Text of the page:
While certainly not perfect, Gu's model performed well from the outset. In late April he predicted the U.S. would see 80,000 deaths by May 9. The actual death toll was 79,926. A similar late-April forecast from IHME predicted that the U.S. would not surpass 80,000 deaths through all of 2020. Gu also predicted 90,000 deaths on May 18 and 100,000 deaths on May 27, and once again got the numbers right. Where IHME expected the virus to fade away as a result of social distancing and other policies, Gu predicted there would be a second, large wave of infections and deaths as many states reopened from lockdowns.
IHME faced some criticism in March and April, when its numbers didn't match what was happening. Still, the prestigious center, based at the University of Washington and bolstered by more than $500 million in funding from the Bill & Melinda Gates Foundation, was cited on an almost daily basis during briefings by members of President Donald Trump's Administration. In April, U.S. infectious-disease chief Anthony Fauci told an interviewer that Covid's death toll "looks more like 60,000 than the 100,000 to 200,000" once expected~CHECK~a prediction that reflected IHME forecasts. And on April 19, the same day Gu cautioned about a second wave, Trump pointed to IHME's 60,000-death forecast as an indicator that the fight against the virus would soon be over.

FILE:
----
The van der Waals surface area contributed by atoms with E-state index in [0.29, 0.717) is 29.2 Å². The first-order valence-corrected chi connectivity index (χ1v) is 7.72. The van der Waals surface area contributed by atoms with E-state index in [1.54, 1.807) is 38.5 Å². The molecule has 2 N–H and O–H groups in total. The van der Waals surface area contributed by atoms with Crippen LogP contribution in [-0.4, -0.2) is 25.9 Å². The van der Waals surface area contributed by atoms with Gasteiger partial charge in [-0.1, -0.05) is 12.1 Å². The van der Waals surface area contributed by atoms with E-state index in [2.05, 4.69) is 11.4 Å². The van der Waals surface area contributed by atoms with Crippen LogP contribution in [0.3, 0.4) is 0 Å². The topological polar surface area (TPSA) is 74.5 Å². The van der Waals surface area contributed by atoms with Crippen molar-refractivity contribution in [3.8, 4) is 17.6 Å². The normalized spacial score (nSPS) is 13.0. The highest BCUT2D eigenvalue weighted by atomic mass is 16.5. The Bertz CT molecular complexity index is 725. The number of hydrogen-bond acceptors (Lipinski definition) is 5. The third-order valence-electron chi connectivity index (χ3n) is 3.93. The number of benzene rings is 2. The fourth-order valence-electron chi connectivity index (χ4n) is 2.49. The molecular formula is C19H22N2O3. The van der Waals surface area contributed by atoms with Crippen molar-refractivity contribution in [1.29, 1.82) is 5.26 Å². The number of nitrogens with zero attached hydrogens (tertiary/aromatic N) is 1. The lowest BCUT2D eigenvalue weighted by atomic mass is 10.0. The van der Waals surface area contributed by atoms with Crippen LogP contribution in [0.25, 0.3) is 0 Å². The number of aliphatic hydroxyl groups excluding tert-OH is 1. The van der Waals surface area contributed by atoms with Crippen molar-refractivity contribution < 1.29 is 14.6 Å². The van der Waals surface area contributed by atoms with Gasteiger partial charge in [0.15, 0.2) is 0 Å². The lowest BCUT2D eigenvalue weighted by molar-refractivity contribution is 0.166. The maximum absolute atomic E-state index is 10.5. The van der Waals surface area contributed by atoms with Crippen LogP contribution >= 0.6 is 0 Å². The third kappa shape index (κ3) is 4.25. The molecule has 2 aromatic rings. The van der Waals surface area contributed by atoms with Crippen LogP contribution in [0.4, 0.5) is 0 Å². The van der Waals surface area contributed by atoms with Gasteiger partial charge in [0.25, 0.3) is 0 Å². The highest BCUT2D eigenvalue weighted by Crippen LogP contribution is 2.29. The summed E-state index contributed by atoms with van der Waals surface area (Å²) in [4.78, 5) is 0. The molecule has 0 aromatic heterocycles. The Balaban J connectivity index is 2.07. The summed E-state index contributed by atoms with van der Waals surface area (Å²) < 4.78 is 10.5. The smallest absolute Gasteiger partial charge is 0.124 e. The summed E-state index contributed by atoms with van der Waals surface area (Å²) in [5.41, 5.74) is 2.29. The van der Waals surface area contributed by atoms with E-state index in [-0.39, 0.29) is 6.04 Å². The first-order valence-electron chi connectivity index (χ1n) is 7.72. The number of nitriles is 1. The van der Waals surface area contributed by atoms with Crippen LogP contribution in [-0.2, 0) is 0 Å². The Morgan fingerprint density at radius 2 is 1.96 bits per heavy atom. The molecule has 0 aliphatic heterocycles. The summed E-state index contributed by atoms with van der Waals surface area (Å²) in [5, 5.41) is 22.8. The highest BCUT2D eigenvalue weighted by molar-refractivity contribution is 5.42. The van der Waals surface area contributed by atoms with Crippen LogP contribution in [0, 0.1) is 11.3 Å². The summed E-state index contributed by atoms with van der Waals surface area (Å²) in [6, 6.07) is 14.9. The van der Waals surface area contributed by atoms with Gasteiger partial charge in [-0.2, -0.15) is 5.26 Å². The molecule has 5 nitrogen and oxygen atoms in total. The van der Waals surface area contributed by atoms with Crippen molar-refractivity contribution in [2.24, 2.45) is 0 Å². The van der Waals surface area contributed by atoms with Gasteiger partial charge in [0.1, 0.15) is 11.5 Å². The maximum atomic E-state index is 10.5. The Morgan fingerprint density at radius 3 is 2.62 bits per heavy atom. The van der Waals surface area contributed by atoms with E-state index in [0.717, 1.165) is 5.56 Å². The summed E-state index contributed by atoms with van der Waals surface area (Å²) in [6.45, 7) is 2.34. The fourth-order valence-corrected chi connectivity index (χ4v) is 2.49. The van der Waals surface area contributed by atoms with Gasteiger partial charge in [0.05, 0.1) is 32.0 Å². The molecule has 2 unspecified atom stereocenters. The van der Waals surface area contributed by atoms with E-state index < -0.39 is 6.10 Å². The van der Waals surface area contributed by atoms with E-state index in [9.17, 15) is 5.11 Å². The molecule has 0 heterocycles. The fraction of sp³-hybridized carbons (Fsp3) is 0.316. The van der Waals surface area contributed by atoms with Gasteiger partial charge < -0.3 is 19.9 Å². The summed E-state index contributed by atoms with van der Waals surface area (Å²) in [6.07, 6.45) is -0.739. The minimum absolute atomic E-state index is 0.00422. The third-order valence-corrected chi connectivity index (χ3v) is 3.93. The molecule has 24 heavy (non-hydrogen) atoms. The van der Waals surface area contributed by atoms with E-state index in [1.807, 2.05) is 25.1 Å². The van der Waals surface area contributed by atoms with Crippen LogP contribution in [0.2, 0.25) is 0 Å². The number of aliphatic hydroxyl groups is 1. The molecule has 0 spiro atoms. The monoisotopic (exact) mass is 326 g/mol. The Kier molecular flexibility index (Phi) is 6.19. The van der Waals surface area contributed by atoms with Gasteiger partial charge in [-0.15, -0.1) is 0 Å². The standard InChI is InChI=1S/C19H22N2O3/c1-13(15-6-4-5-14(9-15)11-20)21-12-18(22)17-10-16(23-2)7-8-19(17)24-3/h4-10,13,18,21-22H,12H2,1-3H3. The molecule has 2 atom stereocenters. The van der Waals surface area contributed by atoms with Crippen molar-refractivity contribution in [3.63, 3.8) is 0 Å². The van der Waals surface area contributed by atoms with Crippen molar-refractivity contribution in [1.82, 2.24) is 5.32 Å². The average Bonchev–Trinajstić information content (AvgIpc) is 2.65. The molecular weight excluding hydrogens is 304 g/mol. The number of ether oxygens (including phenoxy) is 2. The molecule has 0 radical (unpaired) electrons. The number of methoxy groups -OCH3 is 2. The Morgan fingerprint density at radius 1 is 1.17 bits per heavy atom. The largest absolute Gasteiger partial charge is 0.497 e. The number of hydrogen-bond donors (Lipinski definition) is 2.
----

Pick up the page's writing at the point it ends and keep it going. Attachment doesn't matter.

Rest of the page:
IHME officials also actively promoted their numbers. "You had the IHME on all these news shows trying to tell people that deaths would go to zero by July," Gu says. "Anyone with common sense could see we would be at 1,000 to 1,500 daily deaths for a while. I thought it was very disingenuous for them to do that."
Christopher Murray, the director of IHME, says that once the organization got a better handle on the virus after April, its forecasts radically improved.
But that spring, week by week, more people started to pay attention to Gu's work. He flagged his model to reporters on Twitter and e-mailed epidemiologists, asking them to check his numbers. Toward the end of April, the prominent University of Washington biologist Carl Bergstrom tweeted about Gu's model, and not long after that the US Centers for Disease Control and Prevention included Gu's numbers on its Covid forecasting website. As the pandemic progressed, Gu, a Chinese immigrant who grew up in Illinois and California, found himself taking part in regular meetings with the CDC and teams of professional modelers and epidemiologists, as everyone tried to improve their forecasts.
Traffic to Gu's website exploded, with millions of people checking in daily to see what was happening in their states and the US overall. More often than not, his predicted figures ended up hugging the line of actual death figures when they arrived a few weeks later.